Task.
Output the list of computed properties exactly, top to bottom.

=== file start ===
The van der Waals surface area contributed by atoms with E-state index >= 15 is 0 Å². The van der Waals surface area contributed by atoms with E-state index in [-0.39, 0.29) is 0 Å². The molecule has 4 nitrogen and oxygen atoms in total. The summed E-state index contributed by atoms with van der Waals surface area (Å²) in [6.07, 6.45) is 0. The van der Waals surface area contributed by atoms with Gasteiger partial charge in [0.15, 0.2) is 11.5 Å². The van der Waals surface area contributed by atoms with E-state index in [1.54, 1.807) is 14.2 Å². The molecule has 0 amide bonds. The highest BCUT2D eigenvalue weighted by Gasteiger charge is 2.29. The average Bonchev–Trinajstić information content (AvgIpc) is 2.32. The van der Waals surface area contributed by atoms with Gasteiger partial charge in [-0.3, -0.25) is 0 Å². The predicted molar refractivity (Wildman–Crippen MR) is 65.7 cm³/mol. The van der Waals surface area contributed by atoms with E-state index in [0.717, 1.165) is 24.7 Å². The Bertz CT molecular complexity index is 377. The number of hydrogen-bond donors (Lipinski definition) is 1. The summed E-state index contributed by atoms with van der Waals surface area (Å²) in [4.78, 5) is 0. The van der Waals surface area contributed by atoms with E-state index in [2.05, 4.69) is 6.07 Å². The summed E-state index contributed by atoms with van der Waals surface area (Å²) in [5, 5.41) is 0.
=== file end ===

The van der Waals surface area contributed by atoms with E-state index >= 15 is 0 Å². The van der Waals surface area contributed by atoms with E-state index in [-0.39, 0.29) is 0 Å². The molecule has 4 nitrogen and oxygen atoms in total. The summed E-state index contributed by atoms with van der Waals surface area (Å²) in [6.07, 6.45) is 0. The van der Waals surface area contributed by atoms with Gasteiger partial charge in [0.15, 0.2) is 11.5 Å². The van der Waals surface area contributed by atoms with E-state index in [1.54, 1.807) is 14.2 Å². The molecule has 0 amide bonds. The highest BCUT2D eigenvalue weighted by Gasteiger charge is 2.29. The average Bonchev–Trinajstić information content (AvgIpc) is 2.32. The van der Waals surface area contributed by atoms with Gasteiger partial charge in [-0.3, -0.25) is 0 Å². The predicted molar refractivity (Wildman–Crippen MR) is 65.7 cm³/mol. The van der Waals surface area contributed by atoms with E-state index in [0.717, 1.165) is 24.7 Å². The Bertz CT molecular complexity index is 377. The number of hydrogen-bond donors (Lipinski definition) is 1. The summed E-state index contributed by atoms with van der Waals surface area (Å²) in [4.78, 5) is 0. The van der Waals surface area contributed by atoms with E-state index in [2.05, 4.69) is 6.07 Å². The summed E-state index contributed by atoms with van der Waals surface area (Å²) in [5, 5.41) is 0.